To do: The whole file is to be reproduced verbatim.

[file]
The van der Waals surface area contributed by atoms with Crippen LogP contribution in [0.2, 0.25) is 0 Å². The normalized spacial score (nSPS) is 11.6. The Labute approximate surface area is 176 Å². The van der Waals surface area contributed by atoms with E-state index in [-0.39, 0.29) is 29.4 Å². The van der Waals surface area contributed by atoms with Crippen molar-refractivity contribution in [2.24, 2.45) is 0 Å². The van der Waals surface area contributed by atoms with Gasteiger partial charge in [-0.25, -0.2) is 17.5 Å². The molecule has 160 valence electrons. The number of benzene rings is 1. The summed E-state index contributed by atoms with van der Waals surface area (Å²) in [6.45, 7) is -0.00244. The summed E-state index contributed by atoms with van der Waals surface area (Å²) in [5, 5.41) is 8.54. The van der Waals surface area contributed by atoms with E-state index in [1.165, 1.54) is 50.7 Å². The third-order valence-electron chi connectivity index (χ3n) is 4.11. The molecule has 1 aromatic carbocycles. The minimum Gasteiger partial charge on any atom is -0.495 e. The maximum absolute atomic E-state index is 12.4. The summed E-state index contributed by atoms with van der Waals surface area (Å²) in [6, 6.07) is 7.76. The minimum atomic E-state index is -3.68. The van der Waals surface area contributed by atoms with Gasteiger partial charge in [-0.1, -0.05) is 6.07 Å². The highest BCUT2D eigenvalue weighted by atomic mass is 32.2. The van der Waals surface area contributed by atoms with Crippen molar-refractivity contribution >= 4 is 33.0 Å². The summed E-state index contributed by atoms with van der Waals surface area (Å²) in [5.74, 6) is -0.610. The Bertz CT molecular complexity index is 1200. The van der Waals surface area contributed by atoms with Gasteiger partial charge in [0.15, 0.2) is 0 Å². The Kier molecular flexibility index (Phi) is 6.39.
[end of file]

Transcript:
The van der Waals surface area contributed by atoms with Crippen LogP contribution in [0.2, 0.25) is 0 Å². The normalized spacial score (nSPS) is 11.6. The Labute approximate surface area is 176 Å². The van der Waals surface area contributed by atoms with E-state index in [-0.39, 0.29) is 29.4 Å². The van der Waals surface area contributed by atoms with Crippen molar-refractivity contribution in [2.24, 2.45) is 0 Å². The van der Waals surface area contributed by atoms with Gasteiger partial charge in [-0.25, -0.2) is 17.5 Å². The molecule has 160 valence electrons. The number of benzene rings is 1. The summed E-state index contributed by atoms with van der Waals surface area (Å²) in [6.45, 7) is -0.00244. The summed E-state index contributed by atoms with van der Waals surface area (Å²) in [5, 5.41) is 8.54. The van der Waals surface area contributed by atoms with E-state index in [1.165, 1.54) is 50.7 Å². The third-order valence-electron chi connectivity index (χ3n) is 4.11. The molecule has 1 aromatic carbocycles. The minimum Gasteiger partial charge on any atom is -0.495 e. The maximum absolute atomic E-state index is 12.4. The summed E-state index contributed by atoms with van der Waals surface area (Å²) in [6, 6.07) is 7.76. The minimum atomic E-state index is -3.68. The van der Waals surface area contributed by atoms with Gasteiger partial charge in [-0.1, -0.05) is 6.07 Å². The highest BCUT2D eigenvalue weighted by atomic mass is 32.2. The van der Waals surface area contributed by atoms with Crippen molar-refractivity contribution >= 4 is 33.0 Å². The summed E-state index contributed by atoms with van der Waals surface area (Å²) in [5.74, 6) is -0.610. The Bertz CT molecular complexity index is 1200. The van der Waals surface area contributed by atoms with Gasteiger partial charge in [0.15, 0.2) is 0 Å². The Kier molecular flexibility index (Phi) is 6.39.